Wednesday, January 23, 2008

How to Break a Game

A while ago I found a little game called Clive Barker's Jericho. At first it seemed to be pretty cool. It starts out with an amazing intro, and it goes downhill from there. I start out in a plane with my teammates and I am given a briefing. We than get out of the plane and in to some desert. After that,there's a small tutorial, which is pretty helpful and not at all jarring, since it introduces a few things we might need to know. Once that's done, I follow my team into some ruins, and promptly fall down a hole. I'm instructed to hit the right movement key. I think "Shit, not one of these again". It's a timed-press sequence. I grab on to the right ledge, than the left one, than the right one above the first one. After that, I grab on to my teammate's hand. I fall. I start the sequence over. I must have tried this fifty times, and I didn't get right once. That is not part of a good game. It isn't fun, it isn't challenging, all it does is piss me off.

Why do people insist on puttting these kinds of things in games? Jericho seemed like a great game, but it all went to Hell as soon as that sequence started, and prevented me from playing an otherwise good game. Here's a general rule of thumb; if it isn't fun, don't put it in the game. I'm not specifically talking about the timed-button-press stuff, though. God of War proved that it can be done right. For example, there's a minigame in Super Mario Galaxy where you have to destroy some trash with bob-ombs. The trouble is that you have a time limit of thirty seconds to destroy the trash, and bob-ombs take five seconds to explode. Not to mention that it takes a bit to aim and fire the things. All in all, it ain't fun.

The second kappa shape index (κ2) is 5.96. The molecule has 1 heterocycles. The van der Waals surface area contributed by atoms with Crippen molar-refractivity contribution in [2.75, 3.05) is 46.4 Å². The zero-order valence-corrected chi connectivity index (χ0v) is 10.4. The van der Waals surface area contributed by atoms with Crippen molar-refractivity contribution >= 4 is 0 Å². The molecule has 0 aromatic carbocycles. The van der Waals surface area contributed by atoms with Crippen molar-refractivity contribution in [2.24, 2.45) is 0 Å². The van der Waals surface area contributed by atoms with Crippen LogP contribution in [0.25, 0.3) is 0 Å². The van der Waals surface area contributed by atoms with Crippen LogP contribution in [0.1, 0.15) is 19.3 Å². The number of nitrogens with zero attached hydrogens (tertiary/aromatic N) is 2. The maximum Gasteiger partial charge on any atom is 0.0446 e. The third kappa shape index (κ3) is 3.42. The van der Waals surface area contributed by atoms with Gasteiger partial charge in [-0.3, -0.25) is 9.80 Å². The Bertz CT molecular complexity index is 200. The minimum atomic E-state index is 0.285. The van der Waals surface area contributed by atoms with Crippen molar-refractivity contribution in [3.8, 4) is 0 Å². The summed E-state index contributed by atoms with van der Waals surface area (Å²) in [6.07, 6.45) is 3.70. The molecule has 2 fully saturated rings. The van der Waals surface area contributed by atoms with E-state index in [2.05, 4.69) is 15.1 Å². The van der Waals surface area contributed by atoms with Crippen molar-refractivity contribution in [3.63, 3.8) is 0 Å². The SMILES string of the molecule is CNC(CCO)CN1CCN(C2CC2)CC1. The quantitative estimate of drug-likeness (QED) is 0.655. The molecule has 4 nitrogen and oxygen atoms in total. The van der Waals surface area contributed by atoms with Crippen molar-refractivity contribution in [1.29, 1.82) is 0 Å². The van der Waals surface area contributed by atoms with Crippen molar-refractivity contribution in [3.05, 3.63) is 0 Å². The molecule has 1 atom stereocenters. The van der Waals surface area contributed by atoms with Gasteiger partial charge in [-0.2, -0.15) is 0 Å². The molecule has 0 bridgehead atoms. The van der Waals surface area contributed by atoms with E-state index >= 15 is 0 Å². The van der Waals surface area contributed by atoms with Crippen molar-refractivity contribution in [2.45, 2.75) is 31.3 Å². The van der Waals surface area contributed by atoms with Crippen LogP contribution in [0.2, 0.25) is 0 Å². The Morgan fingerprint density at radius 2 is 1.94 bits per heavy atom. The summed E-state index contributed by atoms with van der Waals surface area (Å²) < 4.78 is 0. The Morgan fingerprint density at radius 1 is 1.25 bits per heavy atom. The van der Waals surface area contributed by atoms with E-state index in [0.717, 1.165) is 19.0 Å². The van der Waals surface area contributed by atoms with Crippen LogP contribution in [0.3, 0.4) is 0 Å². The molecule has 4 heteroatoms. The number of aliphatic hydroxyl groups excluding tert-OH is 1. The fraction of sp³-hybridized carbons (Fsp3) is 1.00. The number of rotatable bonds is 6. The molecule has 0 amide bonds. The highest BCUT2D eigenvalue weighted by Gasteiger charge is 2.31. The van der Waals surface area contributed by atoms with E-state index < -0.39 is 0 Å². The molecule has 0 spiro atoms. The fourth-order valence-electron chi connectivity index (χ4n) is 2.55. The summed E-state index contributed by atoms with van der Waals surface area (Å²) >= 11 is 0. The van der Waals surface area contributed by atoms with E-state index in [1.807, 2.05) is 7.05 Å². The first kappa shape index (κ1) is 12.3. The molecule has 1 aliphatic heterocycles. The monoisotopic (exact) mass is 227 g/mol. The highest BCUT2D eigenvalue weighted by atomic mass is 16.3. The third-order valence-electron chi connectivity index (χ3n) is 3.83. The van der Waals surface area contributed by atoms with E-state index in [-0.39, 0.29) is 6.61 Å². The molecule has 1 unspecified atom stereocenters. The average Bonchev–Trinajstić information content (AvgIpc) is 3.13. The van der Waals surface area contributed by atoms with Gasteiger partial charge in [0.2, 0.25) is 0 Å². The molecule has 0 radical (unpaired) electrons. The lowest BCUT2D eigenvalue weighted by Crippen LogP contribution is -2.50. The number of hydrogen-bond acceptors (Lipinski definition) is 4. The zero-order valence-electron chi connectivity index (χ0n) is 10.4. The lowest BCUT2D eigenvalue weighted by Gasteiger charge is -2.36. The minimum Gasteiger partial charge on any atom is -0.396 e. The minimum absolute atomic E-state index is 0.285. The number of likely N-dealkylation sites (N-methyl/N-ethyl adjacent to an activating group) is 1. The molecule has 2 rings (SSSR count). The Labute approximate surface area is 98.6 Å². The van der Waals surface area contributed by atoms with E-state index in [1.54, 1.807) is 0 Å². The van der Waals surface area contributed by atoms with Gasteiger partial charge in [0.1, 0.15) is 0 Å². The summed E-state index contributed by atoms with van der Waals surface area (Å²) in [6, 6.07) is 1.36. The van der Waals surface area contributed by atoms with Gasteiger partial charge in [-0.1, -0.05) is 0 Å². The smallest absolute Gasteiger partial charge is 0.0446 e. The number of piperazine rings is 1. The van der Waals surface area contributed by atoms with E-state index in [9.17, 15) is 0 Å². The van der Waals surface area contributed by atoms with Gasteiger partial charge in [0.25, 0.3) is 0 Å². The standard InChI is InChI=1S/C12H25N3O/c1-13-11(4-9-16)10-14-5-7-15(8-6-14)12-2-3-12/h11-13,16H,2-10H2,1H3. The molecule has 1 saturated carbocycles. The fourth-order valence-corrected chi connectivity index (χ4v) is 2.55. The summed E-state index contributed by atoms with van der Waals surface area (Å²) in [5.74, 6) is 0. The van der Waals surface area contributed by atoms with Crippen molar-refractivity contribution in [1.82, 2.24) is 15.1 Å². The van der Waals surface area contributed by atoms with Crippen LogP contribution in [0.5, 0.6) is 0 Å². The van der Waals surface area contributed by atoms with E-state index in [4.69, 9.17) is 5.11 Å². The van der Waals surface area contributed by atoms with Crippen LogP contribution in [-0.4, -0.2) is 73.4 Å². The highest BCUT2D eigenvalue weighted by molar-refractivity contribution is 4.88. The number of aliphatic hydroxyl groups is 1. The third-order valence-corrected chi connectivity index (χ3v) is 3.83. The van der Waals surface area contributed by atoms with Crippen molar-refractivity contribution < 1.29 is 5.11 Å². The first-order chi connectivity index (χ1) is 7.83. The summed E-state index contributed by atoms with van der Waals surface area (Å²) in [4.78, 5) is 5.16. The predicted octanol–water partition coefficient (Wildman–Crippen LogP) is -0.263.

As I said earlier, if it isn't fun, don't put it in the game. Fortunately in SMG's case the minigame was optional, and therefore avoidable. I hope someone takes note of this, and that we'll never have to see another of those damn minigames again.